This blog post is full of fascinating details and personal opinions of famous people from all over the Former Yugoslavia and the wider Balkan peninsula, who have impressed me with their talents and/or are an inspiration to me.
Here is a list of celebrities, with various levels of fame, whom I admire and/or adore from various parts of South-Eastern Europe, including singers, artists, presidents - hang on, ain't I an Anarchist? - activists, and so on.
- Balkanian Celebs:
Svetozar was an extensive writer and journalist, whose writings influenced democratic and socialist trends in Serbia. He courted controversy with the Serbian establishment for his radical socialist ideas, and was even imprisioned for a time. And during that century of national liberation from the Ottoman Turks, he feared that Serbia's expansion could lead to a strengthening of bureaucracy in the country. Therefore, in order to avoid such a scenario, he recommended “democratic federalism”, i.e. a decentralised state made up of municipalities functioning in a similar way to the traditional Balkanian zadruga with the state merely as an arbiter, as an alternative.
Svetozar Marković, political activist and advocate of social change in 19th century Serbia
Dimitrije was an advocate for workers' and human rights, gender equality, universal suffrage, social justice and civil liberties in the Kingdom of Serbia. He was also a vocal critic of the nationalistic policies of the “Serbian Bourgeoisie” and denounced the brutality meted out against Albanian civilians in Kosovo and Macedonia, when these two regions were liberated from centuries of Ottoman Turkish rule and incorporated into the Kingdom of Serbia.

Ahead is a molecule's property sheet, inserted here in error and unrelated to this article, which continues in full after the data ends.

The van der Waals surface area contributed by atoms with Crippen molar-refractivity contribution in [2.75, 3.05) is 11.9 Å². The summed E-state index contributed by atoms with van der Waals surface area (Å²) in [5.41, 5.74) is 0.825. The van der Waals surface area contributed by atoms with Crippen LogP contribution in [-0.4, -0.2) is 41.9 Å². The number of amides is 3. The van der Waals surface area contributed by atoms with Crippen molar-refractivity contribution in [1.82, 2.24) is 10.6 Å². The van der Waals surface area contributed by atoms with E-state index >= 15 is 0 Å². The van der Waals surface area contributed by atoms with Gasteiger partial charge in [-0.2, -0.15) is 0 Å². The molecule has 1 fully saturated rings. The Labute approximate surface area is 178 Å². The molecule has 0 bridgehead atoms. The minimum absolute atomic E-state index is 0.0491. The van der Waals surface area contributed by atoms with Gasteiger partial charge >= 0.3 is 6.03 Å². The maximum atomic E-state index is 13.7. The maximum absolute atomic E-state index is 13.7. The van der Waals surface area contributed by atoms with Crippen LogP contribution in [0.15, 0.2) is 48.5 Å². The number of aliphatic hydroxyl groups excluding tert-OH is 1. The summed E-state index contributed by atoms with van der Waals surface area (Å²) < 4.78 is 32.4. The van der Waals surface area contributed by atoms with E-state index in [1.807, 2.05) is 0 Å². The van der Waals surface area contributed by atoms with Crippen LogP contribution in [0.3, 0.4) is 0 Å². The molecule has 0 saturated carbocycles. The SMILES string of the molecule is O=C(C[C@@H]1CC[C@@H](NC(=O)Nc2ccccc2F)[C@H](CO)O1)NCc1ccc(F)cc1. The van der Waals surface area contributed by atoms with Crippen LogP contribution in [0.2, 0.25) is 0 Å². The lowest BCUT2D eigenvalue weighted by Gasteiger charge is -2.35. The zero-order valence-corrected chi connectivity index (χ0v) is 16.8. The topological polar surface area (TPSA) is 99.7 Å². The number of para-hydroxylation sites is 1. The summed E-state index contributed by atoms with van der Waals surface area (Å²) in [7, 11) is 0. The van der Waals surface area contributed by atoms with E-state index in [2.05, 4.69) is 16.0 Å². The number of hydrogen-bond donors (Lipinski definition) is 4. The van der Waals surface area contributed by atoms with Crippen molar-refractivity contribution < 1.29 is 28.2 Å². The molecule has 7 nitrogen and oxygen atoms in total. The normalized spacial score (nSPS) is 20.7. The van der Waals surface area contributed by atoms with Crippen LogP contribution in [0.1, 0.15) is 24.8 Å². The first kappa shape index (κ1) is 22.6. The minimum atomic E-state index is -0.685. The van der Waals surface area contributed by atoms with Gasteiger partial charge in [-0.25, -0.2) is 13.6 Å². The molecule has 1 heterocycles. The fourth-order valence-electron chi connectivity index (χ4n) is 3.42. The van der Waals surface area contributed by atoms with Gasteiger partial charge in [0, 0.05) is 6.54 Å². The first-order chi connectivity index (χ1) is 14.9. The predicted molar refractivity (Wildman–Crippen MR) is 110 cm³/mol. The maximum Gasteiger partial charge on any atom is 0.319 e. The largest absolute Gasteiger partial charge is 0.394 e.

Dimitrije Tucović, socialist leader in 19th and early 20th century Serbia
Regardless of any faults or errors on on his part, Tito was a great leader. None of his sucessors from the smaller modern-day republics that were part of his Yugoslavia have so far been able to match his greatness, or ever will match it. I neither say in vain nor pretentiously that, for the former Yugoslavia, he is its Alexander the Great (in both good ways and not so good ways, just to be fair)! He is still an icon and a legend, and in my opinion at least, he was the greatest Croat, the greatest Slovene, and the greatest Yugoslav who ever lived all in one!
Josip Broz Tito, a.k.a. Marshall Tito, President of Yugoslavia and Revolutionary
Zoran was a true visionary; he was a man who wanted Serbia to be a better country for everyone to live in. He criticised those who found it easier to just blame everyone else, but not do anything to actually make things better for themselves and those around them. And his speeches were inspirational, encouraging positive thinking and promoting social responsibility among a population otherwise disillusioned with politics and demoralised by years of war, sanctions and isolation.
Zoran Đinđić, Democratic Serbian prime minister and one of the leaders of the opposition that toppled Milošević's régime
Born in Sarajevo to a Montenegrin father and a mother partly from Bosnia and partly from Lika (like me), I admire Boris as a man of integrity and sound reason. He is the leader of the Democratic Party and follows in the footsteps of the late Zoran Đinđić (above). And compared to the disgraceful politicians of the '90s and those who continue to follow in their footsteps, I think he is a brilliant politician and shows it off for the rest of the Balkans and the wider world to see!